Preventing Deaths to Children in Hot Cars: What Can Florida Day Care Centers Do to Prevent These Wrongful Deaths?


Florida is a warm weather State. Better stated, Florida is a hot weather State that offers many attractions like beaches and theme parks. Florida’s hot weather also presents dangers to children left in hot vehicles during all times of the year especially Summer months. The death of Haley Brockington who was left in a day care center van illustrated the dangers of Florida’s weather combined with the inattention of staff along with the lack of policies and procedures or the failure to follow adequate policies and procedures. See Why Did Haley Brockington (Age 2 1/2 Years Old) Die in Katie’s Kids Learning Center Van? Legal Rights and Responsibilties See also See also Leave a Child Alone in a Car Can Lead to Serious Personal Injuries, Death, and Prison Time in Florida.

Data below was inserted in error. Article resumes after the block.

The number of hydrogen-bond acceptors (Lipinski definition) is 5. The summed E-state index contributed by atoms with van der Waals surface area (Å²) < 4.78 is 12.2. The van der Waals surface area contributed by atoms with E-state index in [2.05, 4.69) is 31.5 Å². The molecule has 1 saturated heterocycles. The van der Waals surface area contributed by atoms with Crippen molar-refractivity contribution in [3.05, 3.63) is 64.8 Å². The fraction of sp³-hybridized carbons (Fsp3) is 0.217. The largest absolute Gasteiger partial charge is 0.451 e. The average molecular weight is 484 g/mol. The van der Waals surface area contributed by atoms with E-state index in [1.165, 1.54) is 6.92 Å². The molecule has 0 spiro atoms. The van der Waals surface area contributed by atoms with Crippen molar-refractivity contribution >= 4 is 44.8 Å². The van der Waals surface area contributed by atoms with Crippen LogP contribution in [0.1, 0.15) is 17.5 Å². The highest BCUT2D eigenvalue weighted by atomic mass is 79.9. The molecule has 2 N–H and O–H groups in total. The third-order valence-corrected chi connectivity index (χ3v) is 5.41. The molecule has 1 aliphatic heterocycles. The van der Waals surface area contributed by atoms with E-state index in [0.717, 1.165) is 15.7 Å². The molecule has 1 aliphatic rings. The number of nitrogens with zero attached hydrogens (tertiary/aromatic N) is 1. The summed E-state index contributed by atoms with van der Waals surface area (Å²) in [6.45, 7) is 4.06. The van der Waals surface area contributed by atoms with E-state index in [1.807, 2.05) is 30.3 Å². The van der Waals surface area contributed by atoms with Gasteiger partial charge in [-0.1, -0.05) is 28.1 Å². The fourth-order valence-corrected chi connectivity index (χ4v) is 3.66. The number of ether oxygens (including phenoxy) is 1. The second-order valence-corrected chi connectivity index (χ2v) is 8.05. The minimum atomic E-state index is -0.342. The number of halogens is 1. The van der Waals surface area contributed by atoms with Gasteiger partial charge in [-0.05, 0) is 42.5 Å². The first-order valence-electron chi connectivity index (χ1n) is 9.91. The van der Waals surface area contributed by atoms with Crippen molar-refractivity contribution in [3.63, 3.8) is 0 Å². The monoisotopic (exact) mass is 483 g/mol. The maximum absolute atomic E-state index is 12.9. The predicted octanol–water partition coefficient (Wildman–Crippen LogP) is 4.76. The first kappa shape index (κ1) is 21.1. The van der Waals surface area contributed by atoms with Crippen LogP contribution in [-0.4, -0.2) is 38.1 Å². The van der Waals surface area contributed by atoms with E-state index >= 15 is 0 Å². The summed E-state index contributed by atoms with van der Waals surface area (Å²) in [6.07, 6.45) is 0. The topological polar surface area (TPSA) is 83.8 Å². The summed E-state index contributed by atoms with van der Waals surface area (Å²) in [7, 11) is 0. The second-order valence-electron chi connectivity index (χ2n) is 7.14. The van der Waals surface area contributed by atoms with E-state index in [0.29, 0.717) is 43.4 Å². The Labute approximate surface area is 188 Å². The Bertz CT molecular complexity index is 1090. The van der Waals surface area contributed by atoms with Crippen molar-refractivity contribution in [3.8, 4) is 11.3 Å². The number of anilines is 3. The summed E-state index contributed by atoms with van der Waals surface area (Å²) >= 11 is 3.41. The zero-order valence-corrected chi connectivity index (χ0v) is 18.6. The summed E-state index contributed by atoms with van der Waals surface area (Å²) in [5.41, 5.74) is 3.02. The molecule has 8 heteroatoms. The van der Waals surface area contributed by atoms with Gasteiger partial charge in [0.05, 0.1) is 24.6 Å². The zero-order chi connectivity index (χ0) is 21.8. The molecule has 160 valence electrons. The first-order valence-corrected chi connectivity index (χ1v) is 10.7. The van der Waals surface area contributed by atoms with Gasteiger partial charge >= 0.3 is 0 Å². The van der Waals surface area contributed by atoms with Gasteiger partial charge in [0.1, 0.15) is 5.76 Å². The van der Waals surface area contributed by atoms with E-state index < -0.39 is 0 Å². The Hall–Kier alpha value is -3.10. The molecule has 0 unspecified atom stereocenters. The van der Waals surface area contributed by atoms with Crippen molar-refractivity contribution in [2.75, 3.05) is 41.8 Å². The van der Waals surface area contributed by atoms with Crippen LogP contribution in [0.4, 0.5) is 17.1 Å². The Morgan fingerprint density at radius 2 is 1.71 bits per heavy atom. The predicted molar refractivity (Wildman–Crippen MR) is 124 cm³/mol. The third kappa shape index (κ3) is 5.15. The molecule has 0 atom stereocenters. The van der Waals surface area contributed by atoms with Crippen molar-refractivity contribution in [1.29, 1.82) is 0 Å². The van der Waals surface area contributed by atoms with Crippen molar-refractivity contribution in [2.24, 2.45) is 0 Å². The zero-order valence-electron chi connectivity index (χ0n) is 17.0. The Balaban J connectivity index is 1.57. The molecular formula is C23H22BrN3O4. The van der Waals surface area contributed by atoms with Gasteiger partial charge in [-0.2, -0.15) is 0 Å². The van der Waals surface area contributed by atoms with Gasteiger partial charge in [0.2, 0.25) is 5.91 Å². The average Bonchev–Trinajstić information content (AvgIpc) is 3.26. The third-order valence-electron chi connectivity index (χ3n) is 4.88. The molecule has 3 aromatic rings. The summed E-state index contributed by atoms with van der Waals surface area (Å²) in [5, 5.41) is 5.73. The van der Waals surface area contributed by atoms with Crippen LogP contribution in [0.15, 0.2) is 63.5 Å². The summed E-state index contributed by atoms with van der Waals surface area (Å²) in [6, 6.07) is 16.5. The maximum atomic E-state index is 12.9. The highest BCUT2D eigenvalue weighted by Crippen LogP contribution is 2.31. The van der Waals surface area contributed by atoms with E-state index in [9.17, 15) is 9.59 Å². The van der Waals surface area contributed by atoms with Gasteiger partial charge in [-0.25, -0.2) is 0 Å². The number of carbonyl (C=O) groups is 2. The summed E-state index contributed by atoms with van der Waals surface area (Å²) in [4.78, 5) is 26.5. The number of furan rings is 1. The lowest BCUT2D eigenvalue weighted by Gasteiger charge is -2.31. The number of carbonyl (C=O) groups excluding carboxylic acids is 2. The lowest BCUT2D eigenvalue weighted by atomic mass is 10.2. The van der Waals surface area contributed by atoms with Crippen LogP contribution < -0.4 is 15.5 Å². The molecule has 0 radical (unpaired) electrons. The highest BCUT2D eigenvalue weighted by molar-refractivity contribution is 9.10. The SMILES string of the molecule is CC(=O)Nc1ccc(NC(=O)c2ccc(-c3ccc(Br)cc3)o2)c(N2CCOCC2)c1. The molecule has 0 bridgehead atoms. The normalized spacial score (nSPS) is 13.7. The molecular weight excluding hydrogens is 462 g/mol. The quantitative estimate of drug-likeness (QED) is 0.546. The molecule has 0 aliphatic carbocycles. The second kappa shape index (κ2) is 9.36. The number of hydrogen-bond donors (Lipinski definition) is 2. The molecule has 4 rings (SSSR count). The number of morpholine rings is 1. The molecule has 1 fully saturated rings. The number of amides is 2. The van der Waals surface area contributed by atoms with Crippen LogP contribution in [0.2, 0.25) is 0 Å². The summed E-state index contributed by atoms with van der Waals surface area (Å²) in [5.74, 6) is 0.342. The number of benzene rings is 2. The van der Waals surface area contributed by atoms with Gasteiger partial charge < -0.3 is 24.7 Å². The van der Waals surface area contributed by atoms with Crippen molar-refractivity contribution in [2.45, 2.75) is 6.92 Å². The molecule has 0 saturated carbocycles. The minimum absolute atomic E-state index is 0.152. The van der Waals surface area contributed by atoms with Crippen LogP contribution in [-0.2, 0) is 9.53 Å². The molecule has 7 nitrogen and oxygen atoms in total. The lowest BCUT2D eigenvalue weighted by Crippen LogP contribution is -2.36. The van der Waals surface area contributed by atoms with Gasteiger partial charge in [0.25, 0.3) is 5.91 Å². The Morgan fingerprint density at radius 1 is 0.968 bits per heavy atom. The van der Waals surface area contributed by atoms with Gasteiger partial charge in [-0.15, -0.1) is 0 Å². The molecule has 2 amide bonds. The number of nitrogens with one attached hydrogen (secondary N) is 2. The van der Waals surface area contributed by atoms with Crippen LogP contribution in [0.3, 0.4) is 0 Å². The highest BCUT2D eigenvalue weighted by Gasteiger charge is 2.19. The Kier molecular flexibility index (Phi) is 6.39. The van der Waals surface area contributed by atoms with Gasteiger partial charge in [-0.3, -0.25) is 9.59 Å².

Here are some general tips for Florida day care centers and all other transporters of children to consider to make sure that a child is not left unattended in a hot car in Florida:

1. Never leave a child alone in a hot vehicle. A 5 minute visit to the store can easily turn into a 25 minute visit which an mean the difference between life and death for some children.

2. Have a checklist of that is consistently followed at the end of any transport of children. Double and triple check the list to make sure that every child is removed from the vehicle, bus, or van.

3. Put an item like a stuffed animal or other object in the back of the vehicle, bus, or van. This will serve as a reminder to check all parts of the vehicle and make sure that all children are removed from the vehicle. If you did not bring the stuffed animal to the front of the vehicle or in with you, you did not check the vehicle thoroughly.

4. Train and instruct all transporters of children as to the dangers of leaving a child in a vehicle. Ignorance is rampant as to the dangers of leaving a child in a hot car. Make sure that the driver and other transporters of children understand and recognize the risks and are instructed to never ever put a child at danger.

5. Have a written policy and procedure in place that must be followed each and every time that a child is transported and follow it consistently.

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